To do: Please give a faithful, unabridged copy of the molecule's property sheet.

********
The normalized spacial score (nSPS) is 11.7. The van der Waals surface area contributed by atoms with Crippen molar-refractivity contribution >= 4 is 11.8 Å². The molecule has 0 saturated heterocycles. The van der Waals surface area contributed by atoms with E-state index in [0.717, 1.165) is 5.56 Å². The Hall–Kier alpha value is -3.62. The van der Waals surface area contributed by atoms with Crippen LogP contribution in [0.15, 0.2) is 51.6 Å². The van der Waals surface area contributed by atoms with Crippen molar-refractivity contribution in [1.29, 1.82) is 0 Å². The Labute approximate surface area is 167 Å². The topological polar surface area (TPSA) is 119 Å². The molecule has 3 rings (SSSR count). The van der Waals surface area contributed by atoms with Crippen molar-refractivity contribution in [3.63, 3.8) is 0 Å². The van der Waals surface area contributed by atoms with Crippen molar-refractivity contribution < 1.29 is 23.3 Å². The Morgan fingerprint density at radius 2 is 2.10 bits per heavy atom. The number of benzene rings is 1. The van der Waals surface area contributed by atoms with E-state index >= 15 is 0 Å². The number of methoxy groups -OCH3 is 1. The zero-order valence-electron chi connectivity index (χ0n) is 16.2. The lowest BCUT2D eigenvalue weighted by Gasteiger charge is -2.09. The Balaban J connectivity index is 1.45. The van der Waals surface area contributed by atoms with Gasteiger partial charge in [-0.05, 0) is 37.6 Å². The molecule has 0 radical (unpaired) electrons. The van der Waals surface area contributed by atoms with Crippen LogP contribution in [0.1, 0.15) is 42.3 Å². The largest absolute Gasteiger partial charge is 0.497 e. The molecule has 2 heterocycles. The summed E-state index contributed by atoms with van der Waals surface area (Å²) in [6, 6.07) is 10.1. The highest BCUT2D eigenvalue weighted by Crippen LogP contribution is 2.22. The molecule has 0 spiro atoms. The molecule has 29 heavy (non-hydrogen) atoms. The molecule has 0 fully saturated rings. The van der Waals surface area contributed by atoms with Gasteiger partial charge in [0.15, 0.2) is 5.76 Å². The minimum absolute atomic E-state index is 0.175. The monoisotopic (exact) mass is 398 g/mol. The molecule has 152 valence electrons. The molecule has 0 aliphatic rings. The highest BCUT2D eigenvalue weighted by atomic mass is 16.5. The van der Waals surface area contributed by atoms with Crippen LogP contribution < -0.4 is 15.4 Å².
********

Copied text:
The normalized spacial score (nSPS) is 11.7. The van der Waals surface area contributed by atoms with Crippen molar-refractivity contribution >= 4 is 11.8 Å². The molecule has 0 saturated heterocycles. The van der Waals surface area contributed by atoms with E-state index in [0.717, 1.165) is 5.56 Å². The Hall–Kier alpha value is -3.62. The van der Waals surface area contributed by atoms with Crippen LogP contribution in [0.15, 0.2) is 51.6 Å². The van der Waals surface area contributed by atoms with Crippen molar-refractivity contribution in [1.29, 1.82) is 0 Å². The Labute approximate surface area is 167 Å². The topological polar surface area (TPSA) is 119 Å². The molecule has 3 rings (SSSR count). The van der Waals surface area contributed by atoms with Crippen molar-refractivity contribution in [3.63, 3.8) is 0 Å². The van der Waals surface area contributed by atoms with Crippen molar-refractivity contribution < 1.29 is 23.3 Å². The Morgan fingerprint density at radius 2 is 2.10 bits per heavy atom. The number of benzene rings is 1. The van der Waals surface area contributed by atoms with E-state index >= 15 is 0 Å². The number of methoxy groups -OCH3 is 1. The zero-order valence-electron chi connectivity index (χ0n) is 16.2. The lowest BCUT2D eigenvalue weighted by Gasteiger charge is -2.09. The Balaban J connectivity index is 1.45. The van der Waals surface area contributed by atoms with Gasteiger partial charge in [-0.05, 0) is 37.6 Å². The molecule has 0 radical (unpaired) electrons. The van der Waals surface area contributed by atoms with Crippen LogP contribution in [0.1, 0.15) is 42.3 Å². The largest absolute Gasteiger partial charge is 0.497 e. The molecule has 2 heterocycles. The summed E-state index contributed by atoms with van der Waals surface area (Å²) in [6, 6.07) is 10.1. The highest BCUT2D eigenvalue weighted by Crippen LogP contribution is 2.22. The molecule has 0 spiro atoms. The molecule has 29 heavy (non-hydrogen) atoms. The molecule has 0 fully saturated rings. The van der Waals surface area contributed by atoms with Gasteiger partial charge in [0.15, 0.2) is 5.76 Å². The minimum absolute atomic E-state index is 0.175. The monoisotopic (exact) mass is 398 g/mol. The molecule has 152 valence electrons. The molecule has 0 aliphatic rings. The highest BCUT2D eigenvalue weighted by atomic mass is 16.5. The van der Waals surface area contributed by atoms with Crippen LogP contribution < -0.4 is 15.4 Å².